Saugatuck, Dunn Dominate in D4 Repeat
June 4, 2016
By Chip Mundy
Special for Second Half
GRAND RAPIDS – There was little question that Saugatuck junior Blake Dunn was the individual star of the MHSAA Lower Peninsula Division 4 track & field meet Saturday afternoon at Houseman Field.
Dunn swept the 110 and 300-meter hurdles, both in meet-record times, to lead Saugatuck to the championship just one year after the Indians shared first place with Concord. Saugatuck finished with 66 points to easily outdistance runner-up Evart’s 32. Cassopolis was third with 30.
It was Saugatuck’s third MHSAA championship in the past four years, and the Indians were runners-up in 2014.
“The distance guys let me know that we would have won the meet without Blake,” Saugatuck coach Rick Bauer said. “They get tired of my harping at them and asking why they don’t score as much as Blake. We used to be a distance program that ran track, and now we’re a pretty complete team.”
Dunn dominated the 110 hurdles as he set an LP Division 4 Finals record by winning in 14.33 seconds. He won by more than a second while running into a headwind.
“There was nothing I could do about the wind, so I just did the best I could,” he said. “I’m just really glad that I was able to run a good race.”
Dunn’s double came in the 300 hurdles, which he won in 38.31 seconds, another meet record. That victory was by nearly two seconds, and it was his second consecutive MHSAA title in that event.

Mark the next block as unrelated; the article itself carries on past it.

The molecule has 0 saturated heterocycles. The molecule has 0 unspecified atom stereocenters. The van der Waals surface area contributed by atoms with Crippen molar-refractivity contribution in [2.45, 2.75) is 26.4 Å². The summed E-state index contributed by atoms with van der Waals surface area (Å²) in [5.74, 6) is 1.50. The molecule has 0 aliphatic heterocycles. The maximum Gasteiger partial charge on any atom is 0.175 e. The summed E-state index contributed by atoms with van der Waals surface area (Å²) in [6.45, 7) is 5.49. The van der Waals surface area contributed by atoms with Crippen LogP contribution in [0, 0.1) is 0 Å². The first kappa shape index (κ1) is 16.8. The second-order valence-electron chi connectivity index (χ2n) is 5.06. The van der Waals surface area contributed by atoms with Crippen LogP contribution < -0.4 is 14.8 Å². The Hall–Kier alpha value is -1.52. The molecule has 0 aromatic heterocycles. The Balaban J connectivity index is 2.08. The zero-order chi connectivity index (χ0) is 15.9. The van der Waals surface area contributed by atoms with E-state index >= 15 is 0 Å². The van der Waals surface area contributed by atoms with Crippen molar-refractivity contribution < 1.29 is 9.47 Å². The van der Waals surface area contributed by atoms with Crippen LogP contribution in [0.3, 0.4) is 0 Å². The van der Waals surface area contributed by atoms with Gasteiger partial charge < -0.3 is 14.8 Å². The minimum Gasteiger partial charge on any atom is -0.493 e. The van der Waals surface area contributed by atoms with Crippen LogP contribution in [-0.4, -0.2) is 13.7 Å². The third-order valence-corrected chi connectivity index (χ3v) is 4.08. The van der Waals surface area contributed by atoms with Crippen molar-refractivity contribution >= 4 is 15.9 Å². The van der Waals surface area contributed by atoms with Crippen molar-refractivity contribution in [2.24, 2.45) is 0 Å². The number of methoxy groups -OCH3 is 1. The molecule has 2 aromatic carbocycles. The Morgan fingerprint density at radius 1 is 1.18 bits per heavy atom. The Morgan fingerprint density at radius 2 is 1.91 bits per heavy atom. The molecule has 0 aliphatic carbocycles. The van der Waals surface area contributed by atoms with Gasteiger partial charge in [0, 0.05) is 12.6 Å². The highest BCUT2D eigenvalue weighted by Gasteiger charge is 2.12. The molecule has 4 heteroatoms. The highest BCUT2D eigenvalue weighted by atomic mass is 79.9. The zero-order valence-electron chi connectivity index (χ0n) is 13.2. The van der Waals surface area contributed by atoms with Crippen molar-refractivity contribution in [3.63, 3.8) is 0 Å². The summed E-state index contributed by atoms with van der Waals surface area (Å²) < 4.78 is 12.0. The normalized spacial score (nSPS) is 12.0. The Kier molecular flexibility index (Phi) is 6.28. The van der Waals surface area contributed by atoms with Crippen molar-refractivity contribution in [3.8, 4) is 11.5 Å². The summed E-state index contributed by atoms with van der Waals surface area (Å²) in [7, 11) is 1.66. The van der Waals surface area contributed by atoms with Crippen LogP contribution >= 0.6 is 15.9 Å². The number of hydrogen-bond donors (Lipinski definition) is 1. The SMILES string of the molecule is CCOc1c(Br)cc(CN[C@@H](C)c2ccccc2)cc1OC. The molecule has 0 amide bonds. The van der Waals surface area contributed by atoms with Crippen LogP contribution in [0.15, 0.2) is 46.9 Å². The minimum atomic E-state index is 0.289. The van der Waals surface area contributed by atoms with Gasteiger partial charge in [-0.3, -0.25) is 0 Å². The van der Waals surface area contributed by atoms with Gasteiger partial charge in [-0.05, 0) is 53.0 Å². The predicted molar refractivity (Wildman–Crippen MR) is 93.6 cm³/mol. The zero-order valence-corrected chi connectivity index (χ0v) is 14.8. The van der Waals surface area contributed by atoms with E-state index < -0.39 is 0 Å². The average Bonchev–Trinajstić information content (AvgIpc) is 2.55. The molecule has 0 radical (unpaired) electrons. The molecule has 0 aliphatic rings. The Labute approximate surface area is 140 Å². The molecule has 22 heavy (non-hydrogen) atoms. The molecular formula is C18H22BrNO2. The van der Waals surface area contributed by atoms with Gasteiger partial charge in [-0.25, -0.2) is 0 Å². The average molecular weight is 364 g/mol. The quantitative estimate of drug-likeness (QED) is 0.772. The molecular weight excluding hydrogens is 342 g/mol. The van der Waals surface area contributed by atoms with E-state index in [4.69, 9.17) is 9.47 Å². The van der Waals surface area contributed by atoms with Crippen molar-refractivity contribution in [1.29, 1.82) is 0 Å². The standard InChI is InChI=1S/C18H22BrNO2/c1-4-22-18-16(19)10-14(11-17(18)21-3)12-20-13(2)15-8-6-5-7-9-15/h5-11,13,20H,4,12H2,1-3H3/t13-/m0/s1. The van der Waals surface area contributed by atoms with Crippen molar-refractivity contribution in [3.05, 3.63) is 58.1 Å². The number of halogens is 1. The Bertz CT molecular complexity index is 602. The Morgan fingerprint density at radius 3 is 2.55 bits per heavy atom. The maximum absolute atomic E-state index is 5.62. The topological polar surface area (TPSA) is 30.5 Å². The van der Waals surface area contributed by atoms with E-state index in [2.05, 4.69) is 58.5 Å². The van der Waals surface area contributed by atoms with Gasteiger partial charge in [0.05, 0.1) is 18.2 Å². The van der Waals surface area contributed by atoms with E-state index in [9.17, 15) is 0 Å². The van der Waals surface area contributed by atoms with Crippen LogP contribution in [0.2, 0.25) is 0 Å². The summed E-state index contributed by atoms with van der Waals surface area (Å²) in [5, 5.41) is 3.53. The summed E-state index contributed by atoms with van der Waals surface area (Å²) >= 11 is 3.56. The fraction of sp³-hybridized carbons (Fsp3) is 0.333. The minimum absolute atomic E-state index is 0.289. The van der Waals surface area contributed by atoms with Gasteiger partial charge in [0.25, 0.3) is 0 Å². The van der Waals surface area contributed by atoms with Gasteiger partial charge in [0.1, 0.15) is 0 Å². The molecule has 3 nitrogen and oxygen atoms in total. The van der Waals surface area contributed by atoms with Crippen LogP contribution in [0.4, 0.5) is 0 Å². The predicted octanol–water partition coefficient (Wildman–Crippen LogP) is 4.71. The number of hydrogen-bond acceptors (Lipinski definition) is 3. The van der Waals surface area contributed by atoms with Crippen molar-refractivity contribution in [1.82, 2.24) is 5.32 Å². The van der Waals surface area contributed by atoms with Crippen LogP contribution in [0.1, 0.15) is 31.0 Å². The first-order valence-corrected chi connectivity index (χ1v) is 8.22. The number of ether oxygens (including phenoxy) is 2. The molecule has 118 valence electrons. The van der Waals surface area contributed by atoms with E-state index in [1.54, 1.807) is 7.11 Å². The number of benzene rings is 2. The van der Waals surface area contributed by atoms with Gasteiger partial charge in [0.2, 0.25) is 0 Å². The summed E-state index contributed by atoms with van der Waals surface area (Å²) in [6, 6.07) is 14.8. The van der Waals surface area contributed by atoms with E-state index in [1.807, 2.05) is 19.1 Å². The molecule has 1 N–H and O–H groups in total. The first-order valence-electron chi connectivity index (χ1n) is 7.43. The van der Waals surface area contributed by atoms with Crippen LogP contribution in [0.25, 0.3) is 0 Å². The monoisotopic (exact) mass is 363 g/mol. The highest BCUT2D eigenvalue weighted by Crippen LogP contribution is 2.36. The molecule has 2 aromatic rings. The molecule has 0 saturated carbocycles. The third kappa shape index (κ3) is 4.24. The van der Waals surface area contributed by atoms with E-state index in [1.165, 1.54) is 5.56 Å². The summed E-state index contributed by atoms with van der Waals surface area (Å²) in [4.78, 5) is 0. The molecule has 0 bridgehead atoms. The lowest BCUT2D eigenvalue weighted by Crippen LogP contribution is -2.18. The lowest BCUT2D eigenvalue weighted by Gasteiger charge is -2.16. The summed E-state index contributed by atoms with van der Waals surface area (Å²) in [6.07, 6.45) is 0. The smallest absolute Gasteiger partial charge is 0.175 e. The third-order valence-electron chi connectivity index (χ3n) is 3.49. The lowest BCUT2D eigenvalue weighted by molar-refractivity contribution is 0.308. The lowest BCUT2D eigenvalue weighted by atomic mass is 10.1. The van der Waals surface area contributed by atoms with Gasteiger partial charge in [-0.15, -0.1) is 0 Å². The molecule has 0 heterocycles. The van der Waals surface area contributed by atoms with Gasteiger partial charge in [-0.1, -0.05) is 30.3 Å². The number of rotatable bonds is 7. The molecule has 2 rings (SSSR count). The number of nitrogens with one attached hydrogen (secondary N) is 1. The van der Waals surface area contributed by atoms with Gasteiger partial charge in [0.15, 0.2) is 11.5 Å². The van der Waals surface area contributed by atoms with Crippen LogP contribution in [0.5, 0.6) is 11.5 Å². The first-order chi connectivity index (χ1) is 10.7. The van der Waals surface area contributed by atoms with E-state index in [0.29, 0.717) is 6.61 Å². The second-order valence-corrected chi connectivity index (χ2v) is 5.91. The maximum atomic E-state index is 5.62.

“Basically, I try to get out as hard as I can and make those guys try to catch me and see what happens from there,” Dunn said. “I just have to hit the hurdles and keep pushing.”
Dunn is one of the top all-around athletes in the state. He was quarterback on the football team, played basketball and already has decided to play baseball at Western Michigan University. In fact, he had to leave his baseball team, which played in the District tournament Saturday, to compete in the track meet.
“It was a hard choice, but I had faith in my baseball guys that they could come out with a couple of wins,” he said. “It’s awesome that the coaches let me play both sports.
“I’ve been playing football, basketball, baseball and track my whole life, and I think it has helped me keep fresh for every season,” he added. ‘They announced a stat that there are fewer injuries for people who play multiple sports, and I think it keeps my muscles relaxed and loose.”
Bauer was thankful that Dunn was able to be on hand at Houseman.
“That’s a kid who throws 90 miles per hour and probably is going to be in the majors someday; that’s great. Thanks,” he said.
Dunn also ran a leg on Saugatuck’s fourth-place 400 relay, joining teammates Jordan Mitchell, Cole Hartman and Jeff Kohlmeyer.
“The 4 by 100 was kind of a surprise,” Bauer said. “We came in fourth, but we beat our school record by a half a second. That’s the sort of thing you hope happens.”
Saugatuck also was second in the 3,200 as Keegan Siefert, Nick Butch, Orlando Carrion and Zachary Pettinga finished in 8:17.84.
While Dunn had the only individual championships for Saugatuck, the team was loaded with plenty of excellent finishes. Perhaps the most inspiring was the second-place finish in high jump by senior Mervyn Auffret, an exchange student from France.